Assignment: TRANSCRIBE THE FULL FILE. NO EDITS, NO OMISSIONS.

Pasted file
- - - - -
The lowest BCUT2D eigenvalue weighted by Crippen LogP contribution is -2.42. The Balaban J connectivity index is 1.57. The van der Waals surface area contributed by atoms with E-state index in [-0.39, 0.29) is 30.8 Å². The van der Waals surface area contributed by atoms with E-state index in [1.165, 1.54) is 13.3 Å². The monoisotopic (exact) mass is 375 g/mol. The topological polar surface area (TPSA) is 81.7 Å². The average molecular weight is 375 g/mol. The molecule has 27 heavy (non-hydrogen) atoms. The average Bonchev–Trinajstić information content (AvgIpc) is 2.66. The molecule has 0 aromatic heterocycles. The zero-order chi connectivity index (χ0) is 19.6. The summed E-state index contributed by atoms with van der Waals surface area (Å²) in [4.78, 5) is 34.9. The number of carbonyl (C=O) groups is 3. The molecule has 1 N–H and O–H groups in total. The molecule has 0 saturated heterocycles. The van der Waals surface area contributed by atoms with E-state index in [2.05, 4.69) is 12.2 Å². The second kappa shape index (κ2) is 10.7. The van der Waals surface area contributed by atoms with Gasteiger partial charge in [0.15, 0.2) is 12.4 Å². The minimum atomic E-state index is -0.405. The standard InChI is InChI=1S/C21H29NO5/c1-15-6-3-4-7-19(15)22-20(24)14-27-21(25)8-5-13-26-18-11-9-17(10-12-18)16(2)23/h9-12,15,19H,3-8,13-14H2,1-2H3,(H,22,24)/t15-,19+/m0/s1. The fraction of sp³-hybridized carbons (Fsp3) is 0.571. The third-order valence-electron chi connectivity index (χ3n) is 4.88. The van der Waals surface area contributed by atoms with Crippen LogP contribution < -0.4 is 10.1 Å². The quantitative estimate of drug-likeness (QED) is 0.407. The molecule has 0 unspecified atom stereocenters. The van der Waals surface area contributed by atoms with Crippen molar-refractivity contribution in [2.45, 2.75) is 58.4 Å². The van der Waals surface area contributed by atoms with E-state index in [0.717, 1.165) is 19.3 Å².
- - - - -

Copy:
The lowest BCUT2D eigenvalue weighted by Crippen LogP contribution is -2.42. The Balaban J connectivity index is 1.57. The van der Waals surface area contributed by atoms with E-state index in [-0.39, 0.29) is 30.8 Å². The van der Waals surface area contributed by atoms with E-state index in [1.165, 1.54) is 13.3 Å². The monoisotopic (exact) mass is 375 g/mol. The topological polar surface area (TPSA) is 81.7 Å². The average molecular weight is 375 g/mol. The molecule has 27 heavy (non-hydrogen) atoms. The average Bonchev–Trinajstić information content (AvgIpc) is 2.66. The molecule has 0 aromatic heterocycles. The zero-order chi connectivity index (χ0) is 19.6. The summed E-state index contributed by atoms with van der Waals surface area (Å²) in [4.78, 5) is 34.9. The number of carbonyl (C=O) groups is 3. The molecule has 1 N–H and O–H groups in total. The molecule has 0 saturated heterocycles. The van der Waals surface area contributed by atoms with E-state index in [2.05, 4.69) is 12.2 Å². The second kappa shape index (κ2) is 10.7. The van der Waals surface area contributed by atoms with Gasteiger partial charge in [0.15, 0.2) is 12.4 Å². The minimum atomic E-state index is -0.405. The standard InChI is InChI=1S/C21H29NO5/c1-15-6-3-4-7-19(15)22-20(24)14-27-21(25)8-5-13-26-18-11-9-17(10-12-18)16(2)23/h9-12,15,19H,3-8,13-14H2,1-2H3,(H,22,24)/t15-,19+/m0/s1. The fraction of sp³-hybridized carbons (Fsp3) is 0.571. The third-order valence-electron chi connectivity index (χ3n) is 4.88. The van der Waals surface area contributed by atoms with Crippen LogP contribution < -0.4 is 10.1 Å². The quantitative estimate of drug-likeness (QED) is 0.407. The molecule has 0 unspecified atom stereocenters. The van der Waals surface area contributed by atoms with Crippen molar-refractivity contribution in [2.45, 2.75) is 58.4 Å². The van der Waals surface area contributed by atoms with E-state index in [0.717, 1.165) is 19.3 Å².